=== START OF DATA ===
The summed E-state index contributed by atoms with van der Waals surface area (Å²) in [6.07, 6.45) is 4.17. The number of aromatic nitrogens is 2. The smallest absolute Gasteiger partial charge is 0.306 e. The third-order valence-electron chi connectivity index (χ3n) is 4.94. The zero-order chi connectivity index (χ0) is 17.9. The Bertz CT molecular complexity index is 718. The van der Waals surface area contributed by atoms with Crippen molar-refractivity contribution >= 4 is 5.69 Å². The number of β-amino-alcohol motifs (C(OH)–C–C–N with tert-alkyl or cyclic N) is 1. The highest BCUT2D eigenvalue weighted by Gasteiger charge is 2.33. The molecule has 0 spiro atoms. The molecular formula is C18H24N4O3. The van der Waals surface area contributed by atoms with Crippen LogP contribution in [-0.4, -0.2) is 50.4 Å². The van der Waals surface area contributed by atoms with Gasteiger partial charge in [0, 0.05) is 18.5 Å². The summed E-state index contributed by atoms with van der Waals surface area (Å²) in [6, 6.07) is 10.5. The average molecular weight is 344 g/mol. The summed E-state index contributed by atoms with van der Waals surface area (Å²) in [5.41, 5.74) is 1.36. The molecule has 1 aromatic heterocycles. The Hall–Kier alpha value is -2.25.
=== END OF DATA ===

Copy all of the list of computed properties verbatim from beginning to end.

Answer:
The summed E-state index contributed by atoms with van der Waals surface area (Å²) in [6.07, 6.45) is 4.17. The number of aromatic nitrogens is 2. The smallest absolute Gasteiger partial charge is 0.306 e. The third-order valence-electron chi connectivity index (χ3n) is 4.94. The zero-order chi connectivity index (χ0) is 17.9. The Bertz CT molecular complexity index is 718. The van der Waals surface area contributed by atoms with Crippen molar-refractivity contribution >= 4 is 5.69 Å². The number of β-amino-alcohol motifs (C(OH)–C–C–N with tert-alkyl or cyclic N) is 1. The highest BCUT2D eigenvalue weighted by Gasteiger charge is 2.33. The molecule has 0 spiro atoms. The molecular formula is C18H24N4O3. The van der Waals surface area contributed by atoms with Crippen LogP contribution in [-0.4, -0.2) is 50.4 Å². The van der Waals surface area contributed by atoms with Gasteiger partial charge in [0, 0.05) is 18.5 Å². The summed E-state index contributed by atoms with van der Waals surface area (Å²) in [6, 6.07) is 10.5. The average molecular weight is 344 g/mol. The summed E-state index contributed by atoms with van der Waals surface area (Å²) in [5.41, 5.74) is 1.36. The molecule has 1 aromatic heterocycles. The Hall–Kier alpha value is -2.25.